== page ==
Day 5 - Sunday 16 Oct 2011
Distance ridden: 100km; Route: St Arnaud - Murchison - SH65 40km past Murchison; Weather: perfect (sunny, warm, no wind).
The following two days were so far the best part of my trip. Perfect weather, almost no wind, stunning landscapes and roads flat enough to let me enjoy the surroundings instead of panting and praying for the hilly torture to end. I reached Murchison by lunchtime, had a juicy burger and after resisting the temptation of an inviting looking backpacker (it would have been a sin not to tent with that weather) I pushed on for another 40km, making it a total of a 100 that day.
Hard sitting stuff
Side note: in my previous post I forgot to mention a very important thing - I've got a new seat on my bike. A soft one that doesn't turn my ass into an ocean of pain and doesn't make me worry about conceiving children some day... If the guy who tries to sell you a bike says "this seat is quite popular, I wouldn't get rid of it", don't trust him! Popular my ass... actually NOT popular my ass at all!
Distance Ridden: 47km; Route: SH65 40km past Murchison (Burnbrae) - Springs Junction - Lewis Pass; Weather: still perfect.
Good morning Maruia saddle. My first "freedom camping" went well and after having finished the day with a hard (and totally unexpected) climb, I could start the new one with a pleasurable downhill to Springs Junction, with the occasional stop for a photo. Lunch in Springs Junction and then the hard work - Lewis Pass... or maybe not.
Mentally prepared to tackle a 500m elevation to the 907m mountain pass, I stumbled into two DOC workers (DOC - Department of Conservation, they take care of all things nature) who kindly agreed to give me a lift (about 20km), thus saving me a couple of hours of sweating and panting up the hill. DOC people like trampers and cyclists, but hate people with campervans, who apparently defecate everywhere and leave lots of rubbish. Thanks to these kind tourists the NZ government is actually clamping down "freedom camping". Isn't that nice?
|Hot water, cold beer and cool view.|
What else does one need after a day's cycling?
Luckily for me, they'd go the extra mile to help a cyclist, so instead of sweating on the Lewis pass, I sweated in steaming 40°C water in the natural hot pools just after the pass. The area around Hanmer Springs is full of hot pools created by underground volcanoes, and although most of them are private and you have to pay for them, there is a place where you can go for free, if you know how to find it (information travel by word of mouth, the locals don't promote it, for obvious commercial reasons). It's right next to a river, and jumping from hot to cold water makes it even more fun, with skin going all prickly and stuff.
|Click for more pics of my biking.|
I spent four amazing hours in the water, until my skin got more wrinkly than a 90-year old's cheek. The only fly in the ointment, literally, was an army of sandflies. They're the ultimate New Zealand bug pest, they're ultimately annoying and they're ultimately everywhere. Even when you're up to your chin in the water, there's a cloud of those horrible little buggers flying around your head. The only way to get rid of them is to wrap every square centimetre of yourself in a rug or use a net.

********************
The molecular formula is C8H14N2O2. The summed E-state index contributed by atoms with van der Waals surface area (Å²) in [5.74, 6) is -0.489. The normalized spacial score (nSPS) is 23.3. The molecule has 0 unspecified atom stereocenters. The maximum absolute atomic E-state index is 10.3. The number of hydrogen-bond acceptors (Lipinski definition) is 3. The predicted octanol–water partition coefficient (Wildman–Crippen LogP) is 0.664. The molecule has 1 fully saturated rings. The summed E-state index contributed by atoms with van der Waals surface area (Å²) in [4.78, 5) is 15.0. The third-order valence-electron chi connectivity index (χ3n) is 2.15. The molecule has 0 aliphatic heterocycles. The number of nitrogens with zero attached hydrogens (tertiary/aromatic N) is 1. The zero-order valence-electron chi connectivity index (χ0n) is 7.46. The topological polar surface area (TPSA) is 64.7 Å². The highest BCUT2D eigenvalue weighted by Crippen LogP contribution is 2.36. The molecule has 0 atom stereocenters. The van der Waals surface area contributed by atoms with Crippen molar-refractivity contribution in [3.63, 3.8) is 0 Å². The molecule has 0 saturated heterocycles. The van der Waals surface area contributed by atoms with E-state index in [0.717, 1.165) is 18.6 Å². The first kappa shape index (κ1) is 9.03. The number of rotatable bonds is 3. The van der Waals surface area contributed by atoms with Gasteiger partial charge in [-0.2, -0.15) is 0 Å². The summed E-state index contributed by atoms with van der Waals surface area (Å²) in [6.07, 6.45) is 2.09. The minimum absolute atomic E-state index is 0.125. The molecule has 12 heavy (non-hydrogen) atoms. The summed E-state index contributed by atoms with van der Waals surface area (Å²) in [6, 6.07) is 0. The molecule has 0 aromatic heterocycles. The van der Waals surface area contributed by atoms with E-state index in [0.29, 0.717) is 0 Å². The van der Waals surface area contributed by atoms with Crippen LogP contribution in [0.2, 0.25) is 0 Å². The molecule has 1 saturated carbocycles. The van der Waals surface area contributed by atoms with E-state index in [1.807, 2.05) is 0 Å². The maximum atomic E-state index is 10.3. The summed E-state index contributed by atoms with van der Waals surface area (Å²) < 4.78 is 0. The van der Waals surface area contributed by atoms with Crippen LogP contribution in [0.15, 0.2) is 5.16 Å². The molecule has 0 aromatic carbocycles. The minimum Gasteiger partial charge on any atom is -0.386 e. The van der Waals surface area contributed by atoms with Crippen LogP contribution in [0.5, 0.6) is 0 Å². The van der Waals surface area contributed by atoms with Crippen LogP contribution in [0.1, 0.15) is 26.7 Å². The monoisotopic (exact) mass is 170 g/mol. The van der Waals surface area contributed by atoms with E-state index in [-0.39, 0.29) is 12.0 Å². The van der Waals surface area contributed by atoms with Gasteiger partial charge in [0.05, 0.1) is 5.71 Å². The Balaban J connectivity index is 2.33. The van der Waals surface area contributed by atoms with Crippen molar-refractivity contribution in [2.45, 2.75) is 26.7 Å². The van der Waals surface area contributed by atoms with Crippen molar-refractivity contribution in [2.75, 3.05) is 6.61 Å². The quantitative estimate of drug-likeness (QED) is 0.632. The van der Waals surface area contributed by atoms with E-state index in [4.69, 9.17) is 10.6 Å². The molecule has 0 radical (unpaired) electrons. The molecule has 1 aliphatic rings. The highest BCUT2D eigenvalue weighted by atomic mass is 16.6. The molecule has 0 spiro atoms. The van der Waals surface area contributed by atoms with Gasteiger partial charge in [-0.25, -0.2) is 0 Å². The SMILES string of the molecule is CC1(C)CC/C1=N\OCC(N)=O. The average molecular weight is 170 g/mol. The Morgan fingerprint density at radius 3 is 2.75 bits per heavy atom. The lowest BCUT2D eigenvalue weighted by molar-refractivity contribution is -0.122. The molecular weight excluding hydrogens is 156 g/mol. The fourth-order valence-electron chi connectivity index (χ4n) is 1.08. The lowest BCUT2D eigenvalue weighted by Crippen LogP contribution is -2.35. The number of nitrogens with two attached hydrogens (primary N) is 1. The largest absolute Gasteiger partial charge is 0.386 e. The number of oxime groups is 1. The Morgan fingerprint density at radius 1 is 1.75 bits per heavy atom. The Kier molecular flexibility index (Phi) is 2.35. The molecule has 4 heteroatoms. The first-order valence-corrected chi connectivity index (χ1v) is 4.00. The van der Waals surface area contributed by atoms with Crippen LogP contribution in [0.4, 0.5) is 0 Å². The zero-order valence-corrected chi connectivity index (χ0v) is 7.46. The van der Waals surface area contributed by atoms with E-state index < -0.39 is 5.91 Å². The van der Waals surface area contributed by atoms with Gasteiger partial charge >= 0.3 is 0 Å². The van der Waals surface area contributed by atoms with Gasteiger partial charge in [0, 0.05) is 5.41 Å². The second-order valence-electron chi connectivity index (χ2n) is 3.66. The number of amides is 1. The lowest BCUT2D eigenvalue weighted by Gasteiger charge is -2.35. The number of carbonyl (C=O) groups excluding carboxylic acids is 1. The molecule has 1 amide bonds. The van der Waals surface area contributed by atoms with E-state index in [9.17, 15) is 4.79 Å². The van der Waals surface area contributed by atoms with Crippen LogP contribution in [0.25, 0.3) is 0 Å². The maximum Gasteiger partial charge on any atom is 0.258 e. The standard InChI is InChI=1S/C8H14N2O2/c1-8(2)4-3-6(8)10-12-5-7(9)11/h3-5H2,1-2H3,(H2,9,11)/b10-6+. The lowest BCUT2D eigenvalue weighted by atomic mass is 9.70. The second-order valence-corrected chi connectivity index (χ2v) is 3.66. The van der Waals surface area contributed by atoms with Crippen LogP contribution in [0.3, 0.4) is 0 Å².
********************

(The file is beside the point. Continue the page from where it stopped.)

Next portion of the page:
They ruined my morning, too. I woke up hearing drumming noises on my tent and I thought it was raindrops, but it was just a million sandflies stuck between the inner and outer layer of the tent. The bastards made me waste several hours of good ridable weather thinking it was raining.
Day 7 - Tuesday 18 Oct 2011
Distance ridden: 67km; Route: SH7 10km past Lewis Pass - 10km past Hanmer Springs turn-off; Weather: good at first, extreme at the end (thunderstorm, hailstorm, gusty wind).
The plan to cycle to Christchurch didn't quite work out. First I lost a few hours thanks to the lovely sandflies, then I found out that the 60km to Hanmer Springs weren't nearly as flat as the map promised (unless you call flat a constant up-and-down of hills where you first sweat blood to reach the top and subsequently burn your breaks not to crash on the amazing downhills) and lastly, the weather must have decided to utterly and fully hate me.
No sooner had I resumed cycling than the weather hit me with everything it got. After the wind, rain stared pissing down on me in bucketfuls and when I still kept going, it turned into ice. Thunders followed.
Luckily, there are kind people on this world and two of them, a middle-aged couple of Kiwi cyclists with a van, thought it was a good idea to offer a ride to a poor fella at the mercy of the elements. Even more luckily, they were going south and drove me almost all the way to Christchurch. Since the incredibly bad weather continued for another three days, that was quite auspicious.
And that's the end of the story for now. I cycled 420km in 5 days (riding for 3-8 hours a day) and then enjoyed two weeks of sweet doing absolutely nothing in Christchurch before taking off again.